Utah man set for execution by firing squad says he's reformed, makes final appeal for clemency

DRAPER, Utah (AP) — After two days of testimony about a condemned Utah man's journey from a life of violence to reformation, his lawyer said Friday that fairness should compel a state parole board to stop his execution by firing squad.

"He came from a family that exuded criminality and violence, and that is what he was," Ronnie Lee Gardner's lawyer, Andrew Parnes, told the Utah Board of Pardons and Parole. "He's changed, he's overcome that."

Gardner wants the board to reduce his death sentence to life in prison without the possibility of parole.

A majority of the five-person board must vote for clemency to cancel Gardner's execution scheduled for June 18. The board plans to announce its decision Monday.

Arguing against commutation, Assistant Utah Attorney General Thomas Brunker said two murders, and a string of other violent crimes including several escapes, support the proposed punishment.

Brunker noted that Gardner's conviction and sentenced have been subject to 25 years of judicial review and that his death sentenced had been repeatedly upheld.

"Mr. Gardner's sentence is fair, was fair and should be carried out," Brunker said.

But Parnes said fairness also requires the board to do what jurors could not during Gardner's 1985 murder trial: consider mitigating evidence from Gardner's troubled life that includes early drug addiction, physical and sexual abuse and possible brain damage.

He contends that had jurors known Gardner's family history, they might have been swayed toward a lesser sentence, even though the law didn't allow for a life sentence without the possibility of parole at the time. The law was changed in 1992, and the information about Gardner's troubled life was uncovered seven years later during a federal appeal.

Four of the jurors who sentenced Gardner submitted statements to the board stating that their minds might have been changed if they had known more about his life, or if there had been other options to punish him.

"I agreed to vote for death because I just wanted to go home," juror Pauline Davies wrote, adding that she was the last juror to agree to the sentence. "I would prefer that Gardner be given commutation and life without parole."

During some two hours of questioning Thursday, Gardner said that for most of his life he was an impulsive, unapologetic person who looked for trouble. That began to change in 1999 as he met with psychologists and understood the damages wrought by his dysfunctional family life, Gardner testified Thursday.

He also said he supports the death penalty as a punishment.

"But they need to be fair," Gardner said. "In my case I never had that chance."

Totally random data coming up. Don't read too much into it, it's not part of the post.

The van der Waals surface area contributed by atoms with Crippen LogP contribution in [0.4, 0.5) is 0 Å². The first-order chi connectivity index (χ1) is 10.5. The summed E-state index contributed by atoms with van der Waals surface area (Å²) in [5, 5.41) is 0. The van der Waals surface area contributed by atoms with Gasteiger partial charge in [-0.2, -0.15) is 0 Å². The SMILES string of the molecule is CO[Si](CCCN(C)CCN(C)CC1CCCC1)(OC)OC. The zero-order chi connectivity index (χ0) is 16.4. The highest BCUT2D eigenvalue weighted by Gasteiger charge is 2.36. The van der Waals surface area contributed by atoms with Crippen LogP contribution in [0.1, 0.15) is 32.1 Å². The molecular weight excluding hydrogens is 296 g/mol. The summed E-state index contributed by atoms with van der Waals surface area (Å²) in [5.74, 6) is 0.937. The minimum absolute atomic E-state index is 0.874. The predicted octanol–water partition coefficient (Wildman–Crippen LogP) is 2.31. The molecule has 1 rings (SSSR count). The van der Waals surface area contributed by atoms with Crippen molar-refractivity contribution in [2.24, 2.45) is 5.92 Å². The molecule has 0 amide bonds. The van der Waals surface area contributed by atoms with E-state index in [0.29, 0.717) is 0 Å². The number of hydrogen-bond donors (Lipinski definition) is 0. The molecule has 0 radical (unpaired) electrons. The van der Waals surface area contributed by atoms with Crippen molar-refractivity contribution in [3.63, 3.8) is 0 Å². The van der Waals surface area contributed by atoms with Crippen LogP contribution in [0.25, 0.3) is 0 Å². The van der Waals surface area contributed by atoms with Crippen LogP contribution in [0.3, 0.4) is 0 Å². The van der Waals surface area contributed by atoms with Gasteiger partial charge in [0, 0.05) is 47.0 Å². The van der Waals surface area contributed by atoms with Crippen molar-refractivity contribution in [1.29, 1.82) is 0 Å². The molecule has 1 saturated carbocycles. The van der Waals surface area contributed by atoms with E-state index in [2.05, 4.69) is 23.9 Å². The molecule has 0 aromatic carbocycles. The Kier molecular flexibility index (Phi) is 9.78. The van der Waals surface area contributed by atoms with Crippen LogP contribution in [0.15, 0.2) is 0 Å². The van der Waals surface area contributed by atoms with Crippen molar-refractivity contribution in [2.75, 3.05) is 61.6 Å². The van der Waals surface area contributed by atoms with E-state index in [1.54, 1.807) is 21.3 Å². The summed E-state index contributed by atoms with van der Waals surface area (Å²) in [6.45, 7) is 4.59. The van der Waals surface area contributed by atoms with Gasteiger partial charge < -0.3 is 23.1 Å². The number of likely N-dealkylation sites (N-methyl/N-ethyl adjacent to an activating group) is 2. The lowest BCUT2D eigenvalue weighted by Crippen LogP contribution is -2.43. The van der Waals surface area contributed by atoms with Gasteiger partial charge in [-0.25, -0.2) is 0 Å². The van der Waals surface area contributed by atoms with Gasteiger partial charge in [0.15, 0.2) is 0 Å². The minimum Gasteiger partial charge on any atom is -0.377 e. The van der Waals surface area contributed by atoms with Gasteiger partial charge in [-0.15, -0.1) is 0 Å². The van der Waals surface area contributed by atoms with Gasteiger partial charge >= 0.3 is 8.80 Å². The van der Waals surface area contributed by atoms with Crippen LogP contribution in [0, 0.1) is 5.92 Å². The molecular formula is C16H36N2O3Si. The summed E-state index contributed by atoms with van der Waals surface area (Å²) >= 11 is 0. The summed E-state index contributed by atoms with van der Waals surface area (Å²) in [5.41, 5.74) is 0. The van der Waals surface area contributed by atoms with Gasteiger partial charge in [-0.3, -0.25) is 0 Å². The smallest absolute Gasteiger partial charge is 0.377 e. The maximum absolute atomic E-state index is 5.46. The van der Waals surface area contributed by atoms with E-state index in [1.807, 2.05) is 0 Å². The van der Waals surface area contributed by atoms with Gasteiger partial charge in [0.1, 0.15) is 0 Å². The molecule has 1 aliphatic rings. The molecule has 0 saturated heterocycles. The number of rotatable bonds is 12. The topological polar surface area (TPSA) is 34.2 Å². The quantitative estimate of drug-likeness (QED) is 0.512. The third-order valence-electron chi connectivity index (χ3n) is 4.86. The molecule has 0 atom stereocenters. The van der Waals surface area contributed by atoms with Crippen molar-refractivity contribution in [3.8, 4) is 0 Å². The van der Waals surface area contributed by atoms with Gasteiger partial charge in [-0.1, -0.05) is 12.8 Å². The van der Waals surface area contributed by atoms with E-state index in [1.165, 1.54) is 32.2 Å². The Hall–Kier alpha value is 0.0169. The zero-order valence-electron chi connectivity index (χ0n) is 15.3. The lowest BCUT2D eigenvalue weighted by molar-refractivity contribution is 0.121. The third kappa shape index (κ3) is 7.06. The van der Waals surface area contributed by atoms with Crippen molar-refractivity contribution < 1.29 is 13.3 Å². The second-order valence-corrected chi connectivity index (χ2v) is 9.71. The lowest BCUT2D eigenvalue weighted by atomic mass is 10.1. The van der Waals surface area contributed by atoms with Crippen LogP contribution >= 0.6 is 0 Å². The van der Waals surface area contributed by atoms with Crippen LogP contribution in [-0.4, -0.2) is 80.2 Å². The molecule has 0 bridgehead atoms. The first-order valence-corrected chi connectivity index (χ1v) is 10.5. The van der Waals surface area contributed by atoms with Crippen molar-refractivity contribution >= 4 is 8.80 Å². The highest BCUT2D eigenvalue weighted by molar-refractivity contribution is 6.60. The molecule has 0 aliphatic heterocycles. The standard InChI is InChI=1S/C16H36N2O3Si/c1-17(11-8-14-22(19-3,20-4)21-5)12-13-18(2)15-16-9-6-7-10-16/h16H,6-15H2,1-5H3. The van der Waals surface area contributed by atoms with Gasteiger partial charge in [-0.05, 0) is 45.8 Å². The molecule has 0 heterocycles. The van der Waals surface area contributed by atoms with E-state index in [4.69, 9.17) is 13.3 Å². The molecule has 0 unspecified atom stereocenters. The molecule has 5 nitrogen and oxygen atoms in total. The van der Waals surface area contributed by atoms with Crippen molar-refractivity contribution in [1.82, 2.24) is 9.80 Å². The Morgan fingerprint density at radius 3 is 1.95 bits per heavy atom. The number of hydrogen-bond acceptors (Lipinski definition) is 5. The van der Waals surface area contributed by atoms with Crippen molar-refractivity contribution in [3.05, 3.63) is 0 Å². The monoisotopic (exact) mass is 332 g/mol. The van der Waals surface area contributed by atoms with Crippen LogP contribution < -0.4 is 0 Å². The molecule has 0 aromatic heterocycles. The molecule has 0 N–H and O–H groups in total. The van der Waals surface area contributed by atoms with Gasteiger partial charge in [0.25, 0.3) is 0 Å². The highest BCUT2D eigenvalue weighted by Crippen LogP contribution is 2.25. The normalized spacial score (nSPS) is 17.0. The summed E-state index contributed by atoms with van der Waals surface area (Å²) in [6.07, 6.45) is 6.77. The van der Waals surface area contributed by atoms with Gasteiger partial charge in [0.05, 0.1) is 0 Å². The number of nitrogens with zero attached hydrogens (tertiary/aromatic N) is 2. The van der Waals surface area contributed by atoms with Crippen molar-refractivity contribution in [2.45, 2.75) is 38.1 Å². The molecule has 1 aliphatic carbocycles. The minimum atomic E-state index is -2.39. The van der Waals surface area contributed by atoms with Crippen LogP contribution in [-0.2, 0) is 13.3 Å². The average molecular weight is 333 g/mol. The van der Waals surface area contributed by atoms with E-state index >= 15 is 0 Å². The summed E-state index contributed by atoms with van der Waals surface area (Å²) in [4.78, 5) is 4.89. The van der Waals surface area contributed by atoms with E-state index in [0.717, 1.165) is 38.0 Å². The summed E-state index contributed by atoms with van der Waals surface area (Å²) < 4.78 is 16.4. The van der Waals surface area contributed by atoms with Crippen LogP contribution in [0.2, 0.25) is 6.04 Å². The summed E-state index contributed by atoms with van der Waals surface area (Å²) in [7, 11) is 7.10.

Gardner, 49, was convicted of capital murder and sentenced to death for the fatal shooting of attorney Michael Burdell in a botched courthouse escape attempt. Gardner shot Burdell in 1985 while trying to escape from custody at a Salt Lake City courthouse, where he faced a hearing on charges that he murdered bartender Melvyn Otterstrom the previous year. He pleaded guilty in the Otterstrom case.

Burdell's father, Joseph Burdell Jr., asked the board in a videotaped statement to reduce Gardner's sentence because his son did not believe in the death penalty.

As an adult, Gardner has spent nearly 30 years in prison on various criminal convictions, and Brunker said Gardner's claims of reformation seem like an 11th-hour plea from someone trying to save his own life.

While incarcerated, Gardner has helped instigate at least one riot and successfully escaped at least twice. Only in the last 10 years has he ceased to be a serious disciplinary problem, according to prison records.

"Even if he has made some changes, the board has to weigh this late change against a lengthy history of criminality and his refusal to obey the rules in prison and in the community," Brunker said.

Earlier this week, Parnes also asked the Utah Supreme Court to vacate Gardner's sentence and order a new sentencing hearing, or simply commute the sentence. It was unclear when the high court will rule.

If neither the court nor the board rules in Gardner's favor, Parnes said they will "reassess" and "might proceed to the U.S. Supreme Court."

At the end of Friday's hearing, Tami Stewart said she'll live with either outcome. He father, bailiff George "Nick" Kirk, suffered chronic health problems after Gardner shot him at the court in 1985.

"I do feel sorry for him," Stewart said. "But I'm just afraid if they do put him over to the life sentence, somebody else will get hurt."

Utah law allowed Gardner to choose execution by firing squad rather than lethal injection because he was sentenced before 2004, when lethal injection became the state's default execution method.